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Re: Where is lsof?

Mikkel L. Ellertson wrote:
Alan Evans wrote:
> On Tue, May 5, 2009 at 5:39 AM, Mike Cloaked wrote:
>> Usually a good way to find where a command is would be to use the "which"
>> command. In this case:
>> [mike gestalt ~]$ which lsof
>> /usr/sbin/lsof
> How is that going to work if /usr/sbin isn't already in your path?
It does work. Try it yourself.

$ which lsof
$ echo $PATH
You'll note that /usr/sbin *is* in your path and the man page for which says:

Which takes one or more arguments. For each of its arguments it prints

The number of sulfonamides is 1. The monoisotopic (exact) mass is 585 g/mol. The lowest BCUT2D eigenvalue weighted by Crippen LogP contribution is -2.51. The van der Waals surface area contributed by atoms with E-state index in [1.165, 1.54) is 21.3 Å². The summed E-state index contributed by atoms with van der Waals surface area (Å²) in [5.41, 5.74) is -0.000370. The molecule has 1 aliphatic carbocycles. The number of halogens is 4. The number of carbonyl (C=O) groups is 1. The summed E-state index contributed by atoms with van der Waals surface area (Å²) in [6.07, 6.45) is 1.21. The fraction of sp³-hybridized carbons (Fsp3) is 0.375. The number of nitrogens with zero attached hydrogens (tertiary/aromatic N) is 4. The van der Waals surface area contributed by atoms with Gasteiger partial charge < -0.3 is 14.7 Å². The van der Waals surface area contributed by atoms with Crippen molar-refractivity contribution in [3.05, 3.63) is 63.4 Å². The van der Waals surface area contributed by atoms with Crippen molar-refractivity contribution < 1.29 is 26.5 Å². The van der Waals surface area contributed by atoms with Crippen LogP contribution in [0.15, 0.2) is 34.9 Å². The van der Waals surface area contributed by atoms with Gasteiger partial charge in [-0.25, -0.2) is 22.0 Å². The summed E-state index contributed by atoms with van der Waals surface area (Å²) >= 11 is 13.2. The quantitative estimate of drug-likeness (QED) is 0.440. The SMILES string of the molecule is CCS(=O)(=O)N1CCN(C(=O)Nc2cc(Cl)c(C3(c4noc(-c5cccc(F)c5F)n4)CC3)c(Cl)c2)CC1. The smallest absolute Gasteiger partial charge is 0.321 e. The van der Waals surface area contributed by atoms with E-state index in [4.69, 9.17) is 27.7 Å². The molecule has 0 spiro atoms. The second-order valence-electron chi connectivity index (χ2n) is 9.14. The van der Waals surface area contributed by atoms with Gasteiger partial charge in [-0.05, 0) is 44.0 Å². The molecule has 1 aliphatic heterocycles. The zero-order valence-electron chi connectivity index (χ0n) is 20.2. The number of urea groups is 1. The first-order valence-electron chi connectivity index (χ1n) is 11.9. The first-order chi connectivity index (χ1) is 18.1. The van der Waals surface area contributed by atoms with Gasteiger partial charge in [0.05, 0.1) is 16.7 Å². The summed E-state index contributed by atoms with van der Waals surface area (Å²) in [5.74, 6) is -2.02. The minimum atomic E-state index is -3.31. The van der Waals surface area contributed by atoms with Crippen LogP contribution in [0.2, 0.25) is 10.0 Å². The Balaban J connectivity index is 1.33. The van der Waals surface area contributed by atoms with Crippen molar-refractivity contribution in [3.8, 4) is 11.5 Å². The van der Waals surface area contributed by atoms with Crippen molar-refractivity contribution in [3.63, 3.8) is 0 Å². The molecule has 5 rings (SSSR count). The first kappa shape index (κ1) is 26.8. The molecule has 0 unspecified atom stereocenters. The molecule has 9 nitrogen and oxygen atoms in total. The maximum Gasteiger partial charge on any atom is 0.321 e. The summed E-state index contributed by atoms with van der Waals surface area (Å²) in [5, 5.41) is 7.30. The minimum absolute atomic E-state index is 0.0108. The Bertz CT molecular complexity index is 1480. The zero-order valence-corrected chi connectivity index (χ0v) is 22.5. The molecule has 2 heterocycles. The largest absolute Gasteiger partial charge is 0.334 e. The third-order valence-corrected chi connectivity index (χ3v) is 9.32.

to stdout the full path of the executables that would have been exe-
cuted when this argument had been entered at the shell prompt. It does this by searching for an executable or script in the directories listed
      in the environment variable PATH using the same algorithm as bash(1).

So if you hadn't had /usr/sbin in your PATH, then "which lsof" would have returned nothing - so it isn't useful for this situation...

[sam sam ~]$ echo $PATH
[sam sam ~]$ which lsof
[sam sam ~]$ export PATH=/usr/kerberos/bin:/usr/bin:/bin:/sbin
[sam sam ~]$ which lsof
/usr/bin/which: no lsof in (/usr/kerberos/bin:/usr/bin:/bin:/sbin)


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